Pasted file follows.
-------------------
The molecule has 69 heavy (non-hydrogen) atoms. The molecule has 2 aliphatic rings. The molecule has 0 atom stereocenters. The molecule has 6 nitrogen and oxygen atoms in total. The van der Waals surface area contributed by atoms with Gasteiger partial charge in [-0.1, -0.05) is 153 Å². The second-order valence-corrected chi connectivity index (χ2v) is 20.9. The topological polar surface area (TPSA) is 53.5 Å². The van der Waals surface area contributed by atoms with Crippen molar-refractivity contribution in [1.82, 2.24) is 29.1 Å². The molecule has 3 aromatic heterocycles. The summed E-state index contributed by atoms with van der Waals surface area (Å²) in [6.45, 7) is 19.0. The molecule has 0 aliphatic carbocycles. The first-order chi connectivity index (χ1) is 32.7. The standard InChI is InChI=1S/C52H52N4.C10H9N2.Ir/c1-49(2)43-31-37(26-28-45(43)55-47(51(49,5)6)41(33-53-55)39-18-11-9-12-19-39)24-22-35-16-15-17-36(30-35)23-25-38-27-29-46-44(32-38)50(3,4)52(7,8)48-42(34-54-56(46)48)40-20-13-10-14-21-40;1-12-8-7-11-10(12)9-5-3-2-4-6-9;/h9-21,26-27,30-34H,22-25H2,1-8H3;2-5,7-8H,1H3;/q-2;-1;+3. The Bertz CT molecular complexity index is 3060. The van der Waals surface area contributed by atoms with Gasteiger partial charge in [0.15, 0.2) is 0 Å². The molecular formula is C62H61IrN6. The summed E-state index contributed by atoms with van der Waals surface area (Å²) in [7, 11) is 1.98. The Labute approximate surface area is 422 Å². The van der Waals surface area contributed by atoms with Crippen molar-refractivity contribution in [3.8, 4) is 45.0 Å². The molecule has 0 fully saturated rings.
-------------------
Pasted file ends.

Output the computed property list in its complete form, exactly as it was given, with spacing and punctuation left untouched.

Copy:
The molecule has 69 heavy (non-hydrogen) atoms. The molecule has 2 aliphatic rings. The molecule has 0 atom stereocenters. The molecule has 6 nitrogen and oxygen atoms in total. The van der Waals surface area contributed by atoms with Gasteiger partial charge in [-0.1, -0.05) is 153 Å². The second-order valence-corrected chi connectivity index (χ2v) is 20.9. The topological polar surface area (TPSA) is 53.5 Å². The van der Waals surface area contributed by atoms with Crippen molar-refractivity contribution in [1.82, 2.24) is 29.1 Å². The molecule has 3 aromatic heterocycles. The summed E-state index contributed by atoms with van der Waals surface area (Å²) in [6.45, 7) is 19.0. The molecule has 0 aliphatic carbocycles. The first-order chi connectivity index (χ1) is 32.7. The standard InChI is InChI=1S/C52H52N4.C10H9N2.Ir/c1-49(2)43-31-37(26-28-45(43)55-47(51(49,5)6)41(33-53-55)39-18-11-9-12-19-39)24-22-35-16-15-17-36(30-35)23-25-38-27-29-46-44(32-38)50(3,4)52(7,8)48-42(34-54-56(46)48)40-20-13-10-14-21-40;1-12-8-7-11-10(12)9-5-3-2-4-6-9;/h9-21,26-27,30-34H,22-25H2,1-8H3;2-5,7-8H,1H3;/q-2;-1;+3. The Bertz CT molecular complexity index is 3060. The van der Waals surface area contributed by atoms with Gasteiger partial charge in [0.15, 0.2) is 0 Å². The molecular formula is C62H61IrN6. The summed E-state index contributed by atoms with van der Waals surface area (Å²) in [7, 11) is 1.98. The Labute approximate surface area is 422 Å². The van der Waals surface area contributed by atoms with Crippen molar-refractivity contribution in [3.8, 4) is 45.0 Å². The molecule has 0 fully saturated rings.